Through Chike Obi I saw the beauty of mathematics and the elegance of its language. Incidentally I discovered the power and beauty of Marxism almost at the same time: the first half of the 1970s. Chike Obi was particularly challenged by Fermat's Last Theorem (the non-existence of solutions to a deceptively innocent-looking equation) because my teacher's main area of research in mathematics was the existence of some classes of solutions to some classes of non-linear differential equations of the second order. You need to see how he "played around" with complicated equations, showing the existence or non-existence of solutions and the qualitative properties (such as periodicity, stability, and boundedness) of these solutions where they exist. Why could he not establish the insolvability of a simple-looking equation mischievously thrown at the world by a secretive French mathematical genius? I am happy Chike Obi did it.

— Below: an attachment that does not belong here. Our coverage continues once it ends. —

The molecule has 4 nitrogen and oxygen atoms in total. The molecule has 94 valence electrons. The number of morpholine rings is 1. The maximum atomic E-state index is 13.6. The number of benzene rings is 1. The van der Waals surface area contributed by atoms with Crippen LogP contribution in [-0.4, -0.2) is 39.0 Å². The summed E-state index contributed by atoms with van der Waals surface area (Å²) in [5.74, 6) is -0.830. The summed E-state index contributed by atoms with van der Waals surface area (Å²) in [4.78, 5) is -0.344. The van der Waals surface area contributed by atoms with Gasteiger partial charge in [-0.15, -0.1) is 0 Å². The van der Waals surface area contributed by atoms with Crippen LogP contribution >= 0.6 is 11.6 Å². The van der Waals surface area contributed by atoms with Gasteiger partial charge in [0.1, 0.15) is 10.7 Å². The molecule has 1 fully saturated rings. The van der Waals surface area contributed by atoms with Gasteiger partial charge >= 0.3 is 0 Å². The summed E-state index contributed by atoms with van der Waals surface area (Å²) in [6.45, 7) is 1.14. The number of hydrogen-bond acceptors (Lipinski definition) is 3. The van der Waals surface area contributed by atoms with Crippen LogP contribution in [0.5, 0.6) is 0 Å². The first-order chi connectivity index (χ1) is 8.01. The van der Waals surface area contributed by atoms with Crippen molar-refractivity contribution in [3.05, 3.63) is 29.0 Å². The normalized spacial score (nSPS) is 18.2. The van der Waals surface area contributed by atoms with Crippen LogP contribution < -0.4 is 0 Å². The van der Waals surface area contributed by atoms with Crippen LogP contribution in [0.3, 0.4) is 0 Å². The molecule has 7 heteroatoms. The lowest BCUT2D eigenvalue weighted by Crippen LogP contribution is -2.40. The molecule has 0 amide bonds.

I said I would fill some gaps in the tributes I have so far read. The first gap is in his political career. Most of the time Chike Obi was either with the police, or in prison, or in court. The offence was either sedition, incitement or defamation. But one particular arrest that has not been mentioned - to the best of my knowledge - took place in 1962. Chike Obi was one of the people arrested and detained with Chief Obafemi Awolowo on the charge of treasonable felony. He was later released for "want of evidence". I regret that I could not ask Chike Obi whether, indeed, an attempt was made to overthrow the Federal Government of Nigeria in 1962 and if he was, despite his release, part of the plot.
I am still asking that question
attitude to those accused of treasonable felony and jailed was not, and
still not, condemnatory. I had asked a similar question regarding Wole
Soyinka's alleged armed seizure of a radio station at
It is well known that many myths were
around Chike Obi's intellect and his mathematical ability. Beyond
however, were jokes about his social life. Some of these jokes (mainly
students) are true, some are exaggerated, and others simply untrue -
speculations about how he would have reacted to certain situations. One